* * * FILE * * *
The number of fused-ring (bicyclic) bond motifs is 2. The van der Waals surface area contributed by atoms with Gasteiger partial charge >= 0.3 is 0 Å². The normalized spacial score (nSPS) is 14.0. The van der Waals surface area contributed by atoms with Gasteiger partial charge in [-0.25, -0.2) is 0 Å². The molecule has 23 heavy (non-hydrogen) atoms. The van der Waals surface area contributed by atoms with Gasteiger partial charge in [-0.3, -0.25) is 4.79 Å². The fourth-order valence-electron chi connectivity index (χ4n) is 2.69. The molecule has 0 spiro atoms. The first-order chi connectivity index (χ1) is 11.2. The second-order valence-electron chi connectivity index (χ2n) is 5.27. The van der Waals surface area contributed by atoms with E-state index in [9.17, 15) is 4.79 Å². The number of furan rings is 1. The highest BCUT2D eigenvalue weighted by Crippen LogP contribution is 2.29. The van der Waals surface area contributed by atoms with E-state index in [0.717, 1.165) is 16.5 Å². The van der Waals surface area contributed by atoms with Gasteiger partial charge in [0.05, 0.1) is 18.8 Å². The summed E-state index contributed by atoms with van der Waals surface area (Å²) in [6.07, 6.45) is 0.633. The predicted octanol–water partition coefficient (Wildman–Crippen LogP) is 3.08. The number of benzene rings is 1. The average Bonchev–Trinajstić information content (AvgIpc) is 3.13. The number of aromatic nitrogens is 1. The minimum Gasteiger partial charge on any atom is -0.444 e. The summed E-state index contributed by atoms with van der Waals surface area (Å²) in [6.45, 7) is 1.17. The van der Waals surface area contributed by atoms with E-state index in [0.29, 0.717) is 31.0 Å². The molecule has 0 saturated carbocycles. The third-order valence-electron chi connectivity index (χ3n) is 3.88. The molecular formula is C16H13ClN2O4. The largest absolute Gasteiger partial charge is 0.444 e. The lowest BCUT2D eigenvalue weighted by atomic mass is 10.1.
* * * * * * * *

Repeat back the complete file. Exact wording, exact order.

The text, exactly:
The number of fused-ring (bicyclic) bond motifs is 2. The van der Waals surface area contributed by atoms with Gasteiger partial charge >= 0.3 is 0 Å². The normalized spacial score (nSPS) is 14.0. The van der Waals surface area contributed by atoms with Gasteiger partial charge in [-0.25, -0.2) is 0 Å². The molecule has 23 heavy (non-hydrogen) atoms. The van der Waals surface area contributed by atoms with Gasteiger partial charge in [-0.3, -0.25) is 4.79 Å². The fourth-order valence-electron chi connectivity index (χ4n) is 2.69. The molecule has 0 spiro atoms. The first-order chi connectivity index (χ1) is 11.2. The second-order valence-electron chi connectivity index (χ2n) is 5.27. The van der Waals surface area contributed by atoms with E-state index in [9.17, 15) is 4.79 Å². The number of furan rings is 1. The highest BCUT2D eigenvalue weighted by Crippen LogP contribution is 2.29. The van der Waals surface area contributed by atoms with E-state index in [0.717, 1.165) is 16.5 Å². The van der Waals surface area contributed by atoms with Gasteiger partial charge in [0.05, 0.1) is 18.8 Å². The summed E-state index contributed by atoms with van der Waals surface area (Å²) in [6.07, 6.45) is 0.633. The predicted octanol–water partition coefficient (Wildman–Crippen LogP) is 3.08. The number of benzene rings is 1. The average Bonchev–Trinajstić information content (AvgIpc) is 3.13. The number of aromatic nitrogens is 1. The minimum Gasteiger partial charge on any atom is -0.444 e. The summed E-state index contributed by atoms with van der Waals surface area (Å²) in [6.45, 7) is 1.17. The van der Waals surface area contributed by atoms with E-state index in [0.29, 0.717) is 31.0 Å². The molecule has 0 saturated carbocycles. The third-order valence-electron chi connectivity index (χ3n) is 3.88. The molecular formula is C16H13ClN2O4. The largest absolute Gasteiger partial charge is 0.444 e. The lowest BCUT2D eigenvalue weighted by atomic mass is 10.1.